Tasman Leader : August 8th 2013
19 THE TASMAN LEADER, AUGUST 8, 2013 FEATURE Finding what makes your heart sing Speaking out: Lillian Li-Kurtovich Photo: ANNA PEARSON. Two minutes w ith... Lillian (Miaolin) Li- Kurtovich's hometown is the bustling ancient Xi'an in northwest China, which has a population of seven million. She moved to Nelson after meeting her husband in Auckland and is the secretary of the newly- launched Nelson Chinese Society, which aims to introduce Chinese culture to Nelsonians and help Chinese migrants settle into Nelson. Lillian works as the co- ordinator of Speakout Nelson Tasman -- a reporting system for reporting racist incidents in the Nelson region. She is also a mum. This week Lillian took time out of her busy schedule to talk to The Leader. Where did you grow up? Xi'An, the most ancient city in China with a population of seven million people. It's the biggest city in northwest China. How did you end up in Nelson? I came to do my Masters degree in Science at the University of Auckland and met my husband at the university, so I came down with him to work in Nelson. What do you like about living in Nelson? The fresh air, beautiful beaches. It is safe for kids to grow and explore outdoors and much much more. Tell us about your role with Speak Out? I'm the co-ordinator of Speakout Nelson Tasman, which is the first and only regional reporting system for racist incidents. I'm the contact person who provides support and suggestions to people who suffered from or witnessed racism in Nelson Tasman. I also give presentations to schools, work places, ethnic communities etcetera about the system. There is a Speakout Nelson Tasman working party backing me. The working party consists of volun- teers and representatives from local governments, agencies, police and organisations like NMDHB, NMC, Settling In, settlement support, community law services and English language partners. I got this role in August 2011 when the first co-ordinator, Ali- stair Webber stepped down. I applied when I saw the ad for this role and I think my personal experiences of racism in Nelson from 2004-2010 have helped me fit into this role. I worked in various fields in Nelson after I got my Masters in Science with first class honours ranging from science to inter- national businesses, biotech- nology technician, customer ser- vice worker in a supermarket and local shops, freelance translator/ interpreter and tour guide for business groups from China to voluntary jobs for local community organisations. I have really touched bases in different areas of this small community in Nelson and saw how hard it is as an Asian new migrant trying to live an equal life in Nelson. How do you think Nelson is doing in terms of racial tolerance? It's getting better and better now especially compared to five, six years ago. But racism still exists. What is one thing a lot of people might not know about you? I'm a quarter Manchurian and my hometown Xi'An is the place with a quarter of the centre city occupied by Muslims. I am used to the loud worship they have every morning around 5am as I grow up in the apartment just across road from the Muslim quarter. Also, my husband's name is Ivan Kurtovic, a scientist in plant and food research, and my daughter is Aviva Lizhuoyang Kurtovic, born in November 2010. What's your favourite place in Nelson and why? Lots of places, the waterfront at Wakefield Quay being beautiful and peaceful, especially with a half scoop of chips and a piece of fish from the fish and chips shop on the quay; Tahunanui Beach is the best place for quality times with family; Rabbit Island for the nice summer barbecue and swims. What Chinese food do you recommend Nelsonians try? That's a hard one. There are so many options in Chinese dishes and can be very different kinds of cuisine to please every taste buds . . . I recommend you watch A Bite of China the best food docu- mentary made by Chinese film makers, and recommended by UK journalists. What place in China should we visit? Why? Definitely my hometown, where you can see Terracotta Warriors, the only complete city wall in the world built almost 1000 years ago with a moat surrounding it and you can ride bicycles on top of it. The city wall is still in use mar- king the centre of the city now. Plus the drum and bell towers in the centre of the city wall are over 1000 years old which used to inform the city about the time, along with the Muslim quarter in the city centre, it is the place with the best food and livelihood. When I was travelling in the US, Canada, Australia, China towns there always reminded me of the Muslim quarter in my city. What is the best advice anyone gave you? Don't keep on climbing on the wrong mountain just because you are halfway to the top and you have struggled so much to get there. Find the right things which can really make your heart sing. So I left science for Speakout.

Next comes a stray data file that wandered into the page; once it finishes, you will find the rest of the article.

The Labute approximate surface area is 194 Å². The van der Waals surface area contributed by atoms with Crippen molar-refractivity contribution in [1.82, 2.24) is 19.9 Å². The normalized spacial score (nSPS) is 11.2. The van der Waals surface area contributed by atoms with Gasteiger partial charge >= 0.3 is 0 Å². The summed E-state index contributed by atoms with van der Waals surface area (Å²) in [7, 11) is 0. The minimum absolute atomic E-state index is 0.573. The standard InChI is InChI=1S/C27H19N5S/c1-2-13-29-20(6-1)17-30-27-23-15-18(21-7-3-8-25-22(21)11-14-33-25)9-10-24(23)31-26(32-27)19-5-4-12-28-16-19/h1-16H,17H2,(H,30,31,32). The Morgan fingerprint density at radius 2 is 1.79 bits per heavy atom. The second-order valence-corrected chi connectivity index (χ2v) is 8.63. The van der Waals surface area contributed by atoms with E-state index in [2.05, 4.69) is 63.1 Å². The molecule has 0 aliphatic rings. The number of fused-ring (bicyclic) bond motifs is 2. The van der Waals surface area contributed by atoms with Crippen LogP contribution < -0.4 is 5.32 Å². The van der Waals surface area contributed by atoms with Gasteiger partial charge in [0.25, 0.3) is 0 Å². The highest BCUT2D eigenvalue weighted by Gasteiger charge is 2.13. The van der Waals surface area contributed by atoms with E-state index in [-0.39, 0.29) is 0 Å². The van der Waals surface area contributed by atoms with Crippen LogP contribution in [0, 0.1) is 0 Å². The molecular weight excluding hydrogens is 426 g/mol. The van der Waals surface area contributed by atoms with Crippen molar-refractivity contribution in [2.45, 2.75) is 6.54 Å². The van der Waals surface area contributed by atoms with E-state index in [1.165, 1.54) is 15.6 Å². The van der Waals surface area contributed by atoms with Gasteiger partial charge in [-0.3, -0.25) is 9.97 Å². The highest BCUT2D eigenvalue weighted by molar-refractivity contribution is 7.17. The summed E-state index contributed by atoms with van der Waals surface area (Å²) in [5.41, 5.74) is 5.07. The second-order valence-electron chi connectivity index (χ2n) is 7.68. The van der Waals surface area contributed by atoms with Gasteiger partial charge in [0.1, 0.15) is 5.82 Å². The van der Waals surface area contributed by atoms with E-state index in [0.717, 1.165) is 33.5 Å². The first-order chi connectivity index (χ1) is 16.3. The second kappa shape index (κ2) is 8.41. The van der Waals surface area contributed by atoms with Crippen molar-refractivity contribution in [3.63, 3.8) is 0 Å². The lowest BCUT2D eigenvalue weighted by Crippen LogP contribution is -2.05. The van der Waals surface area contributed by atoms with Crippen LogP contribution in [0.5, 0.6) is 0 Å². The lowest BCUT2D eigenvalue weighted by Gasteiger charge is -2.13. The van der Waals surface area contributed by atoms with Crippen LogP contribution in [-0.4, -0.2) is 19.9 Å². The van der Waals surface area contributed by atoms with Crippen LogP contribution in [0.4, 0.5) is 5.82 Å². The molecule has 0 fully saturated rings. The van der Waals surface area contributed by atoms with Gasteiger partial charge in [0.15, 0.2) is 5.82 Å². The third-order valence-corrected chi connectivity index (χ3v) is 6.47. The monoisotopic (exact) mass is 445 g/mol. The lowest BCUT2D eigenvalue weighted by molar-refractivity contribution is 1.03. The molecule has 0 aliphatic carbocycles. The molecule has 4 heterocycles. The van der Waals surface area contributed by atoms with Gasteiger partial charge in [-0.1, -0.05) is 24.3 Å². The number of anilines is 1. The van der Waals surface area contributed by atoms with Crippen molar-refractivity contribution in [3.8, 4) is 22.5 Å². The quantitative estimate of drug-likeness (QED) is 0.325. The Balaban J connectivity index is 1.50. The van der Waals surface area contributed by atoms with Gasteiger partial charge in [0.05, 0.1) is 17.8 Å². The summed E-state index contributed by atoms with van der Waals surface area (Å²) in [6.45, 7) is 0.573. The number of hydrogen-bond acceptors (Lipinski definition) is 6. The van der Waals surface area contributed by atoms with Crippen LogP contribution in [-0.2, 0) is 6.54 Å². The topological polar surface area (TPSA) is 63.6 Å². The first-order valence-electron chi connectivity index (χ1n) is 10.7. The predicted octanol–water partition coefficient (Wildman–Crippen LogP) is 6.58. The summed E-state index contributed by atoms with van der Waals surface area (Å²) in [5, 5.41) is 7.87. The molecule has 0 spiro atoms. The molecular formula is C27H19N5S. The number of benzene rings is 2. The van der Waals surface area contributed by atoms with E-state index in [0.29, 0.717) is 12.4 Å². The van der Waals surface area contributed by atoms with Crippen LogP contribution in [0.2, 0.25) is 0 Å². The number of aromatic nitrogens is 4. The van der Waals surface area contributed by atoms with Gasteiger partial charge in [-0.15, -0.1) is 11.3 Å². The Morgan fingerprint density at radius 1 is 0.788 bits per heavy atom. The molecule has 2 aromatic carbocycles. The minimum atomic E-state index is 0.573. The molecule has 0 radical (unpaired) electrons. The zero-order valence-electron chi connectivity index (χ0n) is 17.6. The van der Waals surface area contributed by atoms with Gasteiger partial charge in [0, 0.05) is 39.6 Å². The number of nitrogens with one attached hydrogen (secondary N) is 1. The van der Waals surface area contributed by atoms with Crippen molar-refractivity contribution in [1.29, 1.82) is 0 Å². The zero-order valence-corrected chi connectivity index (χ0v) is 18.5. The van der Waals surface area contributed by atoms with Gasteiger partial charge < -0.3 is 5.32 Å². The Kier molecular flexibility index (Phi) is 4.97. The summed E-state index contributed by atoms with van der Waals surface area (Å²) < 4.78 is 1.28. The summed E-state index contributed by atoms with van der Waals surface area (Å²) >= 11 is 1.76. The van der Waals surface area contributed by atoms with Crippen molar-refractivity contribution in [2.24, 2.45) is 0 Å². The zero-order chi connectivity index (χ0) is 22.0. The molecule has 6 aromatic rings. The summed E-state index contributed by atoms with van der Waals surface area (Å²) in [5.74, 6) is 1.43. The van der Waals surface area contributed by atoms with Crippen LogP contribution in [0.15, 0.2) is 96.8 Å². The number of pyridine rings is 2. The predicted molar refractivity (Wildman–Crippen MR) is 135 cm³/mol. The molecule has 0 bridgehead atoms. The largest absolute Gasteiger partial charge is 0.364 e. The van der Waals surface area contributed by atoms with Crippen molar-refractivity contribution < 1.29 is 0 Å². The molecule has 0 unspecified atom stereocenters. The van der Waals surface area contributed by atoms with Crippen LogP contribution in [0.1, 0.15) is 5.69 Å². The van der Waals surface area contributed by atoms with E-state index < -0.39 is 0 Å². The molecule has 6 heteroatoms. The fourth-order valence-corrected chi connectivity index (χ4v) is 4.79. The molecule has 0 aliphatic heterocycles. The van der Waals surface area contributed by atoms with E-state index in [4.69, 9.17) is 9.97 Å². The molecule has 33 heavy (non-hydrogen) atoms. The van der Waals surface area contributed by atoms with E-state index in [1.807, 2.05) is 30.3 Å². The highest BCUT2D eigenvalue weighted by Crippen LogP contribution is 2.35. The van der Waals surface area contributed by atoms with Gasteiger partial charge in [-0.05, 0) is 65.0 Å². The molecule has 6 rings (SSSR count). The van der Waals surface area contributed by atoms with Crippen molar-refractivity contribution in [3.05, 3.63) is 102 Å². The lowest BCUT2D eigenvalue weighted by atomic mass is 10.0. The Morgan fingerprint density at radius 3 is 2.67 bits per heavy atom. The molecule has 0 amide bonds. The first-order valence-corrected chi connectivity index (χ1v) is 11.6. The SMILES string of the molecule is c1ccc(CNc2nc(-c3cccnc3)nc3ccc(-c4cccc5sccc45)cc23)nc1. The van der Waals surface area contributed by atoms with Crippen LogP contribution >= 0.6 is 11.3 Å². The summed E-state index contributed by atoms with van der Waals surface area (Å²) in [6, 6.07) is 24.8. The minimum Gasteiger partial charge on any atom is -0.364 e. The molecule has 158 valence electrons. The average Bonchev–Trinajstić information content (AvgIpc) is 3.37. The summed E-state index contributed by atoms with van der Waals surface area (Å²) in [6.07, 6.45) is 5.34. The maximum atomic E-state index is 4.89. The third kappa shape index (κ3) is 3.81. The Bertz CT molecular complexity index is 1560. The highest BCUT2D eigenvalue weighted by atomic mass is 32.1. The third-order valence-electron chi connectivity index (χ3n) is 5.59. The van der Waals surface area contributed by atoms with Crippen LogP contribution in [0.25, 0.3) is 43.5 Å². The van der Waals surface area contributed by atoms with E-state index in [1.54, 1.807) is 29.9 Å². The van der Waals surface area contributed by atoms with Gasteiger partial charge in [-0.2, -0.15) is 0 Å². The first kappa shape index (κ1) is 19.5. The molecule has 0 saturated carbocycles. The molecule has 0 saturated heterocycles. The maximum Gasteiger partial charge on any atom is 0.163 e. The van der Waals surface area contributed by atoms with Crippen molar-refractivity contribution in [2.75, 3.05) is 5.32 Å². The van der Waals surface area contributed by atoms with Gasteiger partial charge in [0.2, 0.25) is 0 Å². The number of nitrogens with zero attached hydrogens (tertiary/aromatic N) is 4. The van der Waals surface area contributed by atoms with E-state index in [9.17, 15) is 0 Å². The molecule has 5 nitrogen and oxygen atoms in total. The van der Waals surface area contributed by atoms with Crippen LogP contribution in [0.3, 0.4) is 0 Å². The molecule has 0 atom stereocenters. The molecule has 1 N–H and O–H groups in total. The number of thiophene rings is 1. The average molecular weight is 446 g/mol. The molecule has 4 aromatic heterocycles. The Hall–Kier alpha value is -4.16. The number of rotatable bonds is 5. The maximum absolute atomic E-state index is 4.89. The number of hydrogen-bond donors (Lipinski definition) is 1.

August 1st 2013
August 15th 2013